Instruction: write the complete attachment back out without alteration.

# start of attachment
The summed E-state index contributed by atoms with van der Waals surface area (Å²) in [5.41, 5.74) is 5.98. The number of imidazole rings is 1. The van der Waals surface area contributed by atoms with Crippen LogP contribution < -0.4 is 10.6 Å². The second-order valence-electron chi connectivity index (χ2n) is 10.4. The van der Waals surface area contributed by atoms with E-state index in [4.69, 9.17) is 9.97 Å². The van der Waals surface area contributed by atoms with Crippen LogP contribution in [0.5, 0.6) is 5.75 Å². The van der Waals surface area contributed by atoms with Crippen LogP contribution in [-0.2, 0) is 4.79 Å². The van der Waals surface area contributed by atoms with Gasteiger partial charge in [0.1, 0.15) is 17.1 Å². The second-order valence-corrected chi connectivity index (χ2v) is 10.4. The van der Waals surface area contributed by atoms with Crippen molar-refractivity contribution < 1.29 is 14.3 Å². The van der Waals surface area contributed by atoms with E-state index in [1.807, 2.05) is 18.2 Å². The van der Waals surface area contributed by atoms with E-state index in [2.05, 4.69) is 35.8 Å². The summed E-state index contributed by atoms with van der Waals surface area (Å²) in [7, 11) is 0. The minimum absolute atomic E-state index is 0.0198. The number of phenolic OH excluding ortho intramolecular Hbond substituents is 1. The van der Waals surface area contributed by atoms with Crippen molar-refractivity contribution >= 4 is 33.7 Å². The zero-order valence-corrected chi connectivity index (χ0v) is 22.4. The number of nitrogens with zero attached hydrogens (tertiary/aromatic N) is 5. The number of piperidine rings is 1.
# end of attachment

The summed E-state index contributed by atoms with van der Waals surface area (Å²) in [5.41, 5.74) is 5.98. The number of imidazole rings is 1. The van der Waals surface area contributed by atoms with Crippen LogP contribution < -0.4 is 10.6 Å². The second-order valence-electron chi connectivity index (χ2n) is 10.4. The van der Waals surface area contributed by atoms with E-state index in [4.69, 9.17) is 9.97 Å². The van der Waals surface area contributed by atoms with Crippen LogP contribution in [0.5, 0.6) is 5.75 Å². The van der Waals surface area contributed by atoms with Crippen LogP contribution in [-0.2, 0) is 4.79 Å². The van der Waals surface area contributed by atoms with Gasteiger partial charge in [0.1, 0.15) is 17.1 Å². The second-order valence-corrected chi connectivity index (χ2v) is 10.4. The van der Waals surface area contributed by atoms with Crippen molar-refractivity contribution < 1.29 is 14.3 Å². The van der Waals surface area contributed by atoms with E-state index in [1.807, 2.05) is 18.2 Å². The van der Waals surface area contributed by atoms with E-state index in [2.05, 4.69) is 35.8 Å². The summed E-state index contributed by atoms with van der Waals surface area (Å²) in [7, 11) is 0. The minimum absolute atomic E-state index is 0.0198. The number of phenolic OH excluding ortho intramolecular Hbond substituents is 1. The van der Waals surface area contributed by atoms with Crippen molar-refractivity contribution >= 4 is 33.7 Å². The zero-order valence-corrected chi connectivity index (χ0v) is 22.4. The number of nitrogens with zero attached hydrogens (tertiary/aromatic N) is 5. The number of piperidine rings is 1.